There Are Too Many Red Flags for Alibaba Group Holding Ltd Stock

There are cracks in Alibaba's reporting

By Lawrence Meyers, InvestorPlace Contributor

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Slowly But Surely, BABA Will Feel the Burden of Being a Powerhouse

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I’ve written before about the challenges facing investors in Chinese businesses. Alibaba Group Holding Ltd (NYSE:BABA) has so many red flags that I simply refuse to get involved with BABA stock. Over a year ago, I cautioned investors:

“China is a difficult beast to understand, especially for Americans who have never done business over there. Crosscurrents regarding how the government operates are simply unknown quantities, and they factor into and affect how business is done. The Chinese government wakes up each morning with one focus: how to feed, clothe and shelter two billion people.”

Anything that gets in the way of that goal will be summarily removed. In short, this means that without any warning, China could suddenly turn on Alibaba (and therefore on BABA stock).

China is too opaque for retail investors, and so are Chinese companies. The filings are challenging to read. We already know the SEC has been investigating BABA accounting practices.

We’ve learned that state-owned Unicom Group engaged in “unprecedented degree of falsified revenue,” according to Bloomberg. Chinese GDP data has been falsified according to another report.

In reading over the rather complicated 20-F filings, there are a few things that stick out as being rather odd about BABA. Since people call Alibaba the Amazon.com Inc. (NASDAQ:AMZN) of China, maybe there are some comparisons to be made. Except those comparisons seem more like contrasts.

BABA claims it ships 12 million packages per day, while AMZN handles 3 million. That number seems very odd to me. Do you have any idea how complex fulfillment and distribution logistics are? I’m supposed to believe that Amazon, which likely has the most cutting-edge logistics in the world as far as F&D, ships only 25% of what BABA does on a given day?

This is what a Chinese fulfillment center looks like. The photo doesn’t make it clear where this is, but all that matters is what it looks like. This is what Amazon’s looks like.

See what I mean?

That leads me to another suspicious metric. Amazon ships about 1.1 billion packages per year, or about 6% of the total U.S. shipping volume. Therefore, we are to assume that BABA ships about between 4.4 billion, or about 15% of China’s shipping volume. We’re supposed to believe that BABA alone accounts for one out of every six packages shipped in China?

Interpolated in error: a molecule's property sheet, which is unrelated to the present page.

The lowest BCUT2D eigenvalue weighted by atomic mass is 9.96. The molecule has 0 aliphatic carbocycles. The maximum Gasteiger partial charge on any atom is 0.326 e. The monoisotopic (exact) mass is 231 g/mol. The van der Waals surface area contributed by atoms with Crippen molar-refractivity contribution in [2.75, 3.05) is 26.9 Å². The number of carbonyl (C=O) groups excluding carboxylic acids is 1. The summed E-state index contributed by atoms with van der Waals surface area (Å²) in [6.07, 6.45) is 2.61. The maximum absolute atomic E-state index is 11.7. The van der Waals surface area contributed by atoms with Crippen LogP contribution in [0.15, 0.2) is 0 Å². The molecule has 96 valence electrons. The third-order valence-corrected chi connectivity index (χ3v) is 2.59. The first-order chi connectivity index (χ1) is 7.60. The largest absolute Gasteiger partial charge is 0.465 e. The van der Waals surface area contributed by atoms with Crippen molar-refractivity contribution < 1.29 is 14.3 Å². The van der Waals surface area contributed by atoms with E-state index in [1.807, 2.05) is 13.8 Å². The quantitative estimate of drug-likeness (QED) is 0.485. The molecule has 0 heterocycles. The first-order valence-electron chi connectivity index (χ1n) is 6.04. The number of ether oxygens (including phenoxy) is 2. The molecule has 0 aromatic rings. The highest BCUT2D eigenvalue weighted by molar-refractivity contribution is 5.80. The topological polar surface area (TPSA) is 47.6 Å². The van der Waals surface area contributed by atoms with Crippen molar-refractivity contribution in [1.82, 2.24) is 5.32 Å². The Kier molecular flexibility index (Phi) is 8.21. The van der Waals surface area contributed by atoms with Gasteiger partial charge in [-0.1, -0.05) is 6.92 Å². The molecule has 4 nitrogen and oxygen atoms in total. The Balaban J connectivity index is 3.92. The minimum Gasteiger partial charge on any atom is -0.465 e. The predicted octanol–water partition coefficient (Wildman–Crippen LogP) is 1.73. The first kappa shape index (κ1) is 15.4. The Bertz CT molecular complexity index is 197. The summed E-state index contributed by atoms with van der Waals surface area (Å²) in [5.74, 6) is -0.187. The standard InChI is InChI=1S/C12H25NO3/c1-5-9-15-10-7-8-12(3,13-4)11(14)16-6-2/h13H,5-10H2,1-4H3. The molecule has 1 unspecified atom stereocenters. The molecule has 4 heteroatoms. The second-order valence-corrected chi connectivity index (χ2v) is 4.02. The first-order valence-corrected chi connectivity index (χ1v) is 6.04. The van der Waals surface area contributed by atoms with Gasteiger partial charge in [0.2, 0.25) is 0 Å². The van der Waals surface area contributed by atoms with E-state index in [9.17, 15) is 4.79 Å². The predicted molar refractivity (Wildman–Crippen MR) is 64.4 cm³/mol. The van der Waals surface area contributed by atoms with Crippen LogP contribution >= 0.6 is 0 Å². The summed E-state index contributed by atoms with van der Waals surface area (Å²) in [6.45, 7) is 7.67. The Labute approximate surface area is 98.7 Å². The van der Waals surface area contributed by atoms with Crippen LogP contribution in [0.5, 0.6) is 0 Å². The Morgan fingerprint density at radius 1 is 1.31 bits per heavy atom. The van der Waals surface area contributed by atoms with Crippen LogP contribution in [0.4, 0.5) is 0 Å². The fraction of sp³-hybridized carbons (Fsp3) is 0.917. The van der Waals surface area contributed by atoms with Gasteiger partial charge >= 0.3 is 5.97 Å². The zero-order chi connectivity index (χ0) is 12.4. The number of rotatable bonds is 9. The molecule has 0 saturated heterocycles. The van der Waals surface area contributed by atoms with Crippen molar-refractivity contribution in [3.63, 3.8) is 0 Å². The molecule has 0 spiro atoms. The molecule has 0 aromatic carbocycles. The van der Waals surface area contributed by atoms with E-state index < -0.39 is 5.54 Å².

Can anyone explain why BABA stock reports show annual active buyers increase at about a 7% annual rate, while actual revenue growth is increasing at a 42% annual rate? Are people suddenly buying six times more than the previous year?

Bottom Line on BABA Stock

There are just too many questions here, and the history of corruption in Chinese businesses and reporting doesn’t help matters any. The Chinese government dictates that certain businesses report certain numbers. That’s because they want to show the world that capitalism is doing great in China, and China is growing, and to show the people that everything is going gangbusters.

Meanwhile, businesses like movie theaters don’t come close to reaching the required numbers. So they inflate them artificially and skim some of the top. That’s just how things get done.

That’s why I will never trust Chinese stocks, and that includes the outrageous BABA stock price.

Lawrence Meyers is the CEO of PDL Capital, a specialty lender focusing on consumer finance, and is the Manager of The Liberty Portfolio at www.thelibertyportfolio.com. He does not own any stock mentioned. He has 22 years’ experience in the stock market and has written more than 1,600 articles on investing. Lawrence Meyers can be reached at [email protected].


Article printed from InvestorPlace Media, https://investorplace.com/2017/12/there-are-too-many-red-flags-for-baba-stock/.

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